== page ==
WHETHER you're communicating to a crew of 10 or a crowd of 10,000, when you have something important to show and tell, then the right projection system can get your message across. So how is an event planner to choose? By knowing not just your presentation needs but also the possibilities and limitations of your viewing space, you'll be ready for your projection selection.

TIP: Take up a board sport.

According to Hitachi America's Daniel Lee, today's projectors are not just brighter, they're actually smarter. “Projection system technology is becoming more intelligent in terms of networking capability, as well as cross-component compatibility,” says the vice president of marketing for the Chula Vista, Calif.-based firm.

Among Hitachi's hottest products for event and meeting professionals looking to take advantage of smart technology are the company's FX-series StarBoard interactive whiteboards, according to Lee. Available in three screen sizes, in wired and wireless versions for both Windows and Mac applications, the whiteboards are “highly applicable for any event or meeting where data is to be presented and discussed,” he says. So whether you're an event producer with a proposal to show off to a big client or a corporate leader presenting the next big business move at a meeting of your company's greatest minds, you stand to benefit from the StarBoard setup, he adds.

What's so great about the whiteboard? For starters, Lee says, speakers can annotate directly on a presentation. StarBoard software, which features pull-down menus and other familiar tools, is “quick and simple” to use, he adds. Then there's StarBoard's ability to print out meeting notes immediately after the event, “providing valuable take-away tools for both presenters and attendees.”

With functionality like that, it's no wonder that “end-users find the technology highly useful during presentations,” Lee says, while “Meeting planners appreciate the ease of operation, as the {StarBoard} software is simply loaded to a computer, and the system is ready to go.”

TIP: Choose right for your site.

To ensure that you get the most out of your projector, Los Angeles-based reseller CCS Presentation Systems' Sarah Sackett advises a serious site inspection. “How large is the room? How many people will be in your audience? How much control do you have over lighting?” The answers to these questions, she says, can mean the difference between projection success and an unsightly mess.

The key, Sackett says, lies in the right brightness. For an intimate group of 30 to 40, for example, with an 8-foot-wide screen as your viewing surface, a projector with a brightness reading of no less than 3,000 lumens will do, she explains. With that brightness, “The picture is going to be bright and not washed out; everyone's going to be able to see it, and you won't be so concerned about turning out the lights,” she says.

Some jet-setting event and meeting professionals with their own presentation needs won't be able to resist the gadget-geek allure of today's hot new pint-size portables — the smallest weigh in under 2 pounds and fit in a pocket — but buyer beware, Sackett cautions. “You have to understand the limitations of 2-pound projectors. Anything larger than a room of 10 to 25 people, and you're better off picking up a few more pounds and getting something brighter.”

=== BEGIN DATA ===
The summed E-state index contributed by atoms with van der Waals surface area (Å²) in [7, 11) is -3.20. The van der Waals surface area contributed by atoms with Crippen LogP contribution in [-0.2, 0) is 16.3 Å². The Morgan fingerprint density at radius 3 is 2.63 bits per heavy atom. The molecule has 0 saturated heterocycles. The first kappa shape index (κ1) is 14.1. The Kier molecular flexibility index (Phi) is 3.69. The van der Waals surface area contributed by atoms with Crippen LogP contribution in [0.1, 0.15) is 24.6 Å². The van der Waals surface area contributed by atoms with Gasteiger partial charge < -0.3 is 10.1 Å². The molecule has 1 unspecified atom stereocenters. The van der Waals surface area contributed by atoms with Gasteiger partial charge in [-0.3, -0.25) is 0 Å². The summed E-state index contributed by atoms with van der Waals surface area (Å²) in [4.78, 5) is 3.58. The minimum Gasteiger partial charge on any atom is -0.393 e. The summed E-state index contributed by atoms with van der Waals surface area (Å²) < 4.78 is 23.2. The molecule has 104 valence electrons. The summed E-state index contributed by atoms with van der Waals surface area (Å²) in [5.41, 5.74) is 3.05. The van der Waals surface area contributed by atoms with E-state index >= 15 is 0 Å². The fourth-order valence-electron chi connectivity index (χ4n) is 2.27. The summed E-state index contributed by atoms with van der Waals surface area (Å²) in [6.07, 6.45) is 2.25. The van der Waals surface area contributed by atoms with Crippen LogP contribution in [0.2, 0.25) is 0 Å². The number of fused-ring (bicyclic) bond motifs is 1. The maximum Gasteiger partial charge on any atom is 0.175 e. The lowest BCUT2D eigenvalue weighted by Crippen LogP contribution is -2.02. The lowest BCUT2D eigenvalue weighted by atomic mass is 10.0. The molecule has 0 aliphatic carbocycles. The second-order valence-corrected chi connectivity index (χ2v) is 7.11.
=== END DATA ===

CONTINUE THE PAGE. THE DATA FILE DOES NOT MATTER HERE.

TIP: Simplify the screening process.

On the screen side of projection, Spiceland, Ind.-based screen manufacturer Draper is getting mileage out of its moves toward simplicity. A shift to lower-grain screen surfaces is making the most of today's powerful projectors, which “usually perform best with a smooth, less-reflective viewing surface,” says product manager Jim Hoodlebrink.

Along with its lean toward low grain is Draper's focus on portable screens for its event and meeting clientele. The company's Ultimate Folding Screen, for instance, “is unmatched for easy setup and precision in manufacturing,” Hoodlebrink notes. “The lock-and-load latch opens and locks in one easy motion, with rigidity and incredible durability” — good news for planners who can't afford mid-event breakdowns.

Need to shift your projection surface among venue rooms or buildings, or even across town? Draper's RoadWarrior makes a handy travel companion, according to Hoodlebrink. “Set it on a table or on the floor, open, and lift the center tab,” he says. And when you're ready to hit the highway, “The RoadWarrior collapses into a sleek aluminum tube that fits in a car trunk.”

TIP: Make a projection concession.

All these portable, versatile, user-friendly innovations are great for meetings and events of most sizes. But if you need to go big — as in really, really huge — Essex, England-based E\T\C UK's OnlyView software might just be your go-to technology.

OnlyView allows “the feathering together of several projectors to produce single, enormous images,” explains E\T\C's Ross Ashton. And it can do so using any kind of media — video, still images, text, sound, etc. — and any kind of projection system, as well as any type of screen surface or shape.

For the software's first live outing, at the 2005 MTV Europe Music Awards in Lisbon, Spain, E\T\C used OnlyView to “soft-edge” together 10 Barco R18 projectors “to create a single, spectacular, seamless upstage image measuring 32 meters wide by 9 meters high {105 feet by 30 feet},” recounts Ashton.

But it's not just big-name entities such as MTV that stand to benefit from E\T\C's enterprising technology. Ashton says he hopes the large-format projection services his company now offers will make all kinds of event clients “start thinking bigger in terms of their video projections — it's all down to ideas and vision.”

RESOURCES

CCS Presentation Systems, 888/454-4489; Draper Inc., 800/238-7999; E\T\C UK, +44 20 8 477 4490; Hitachi America, 619/591-5200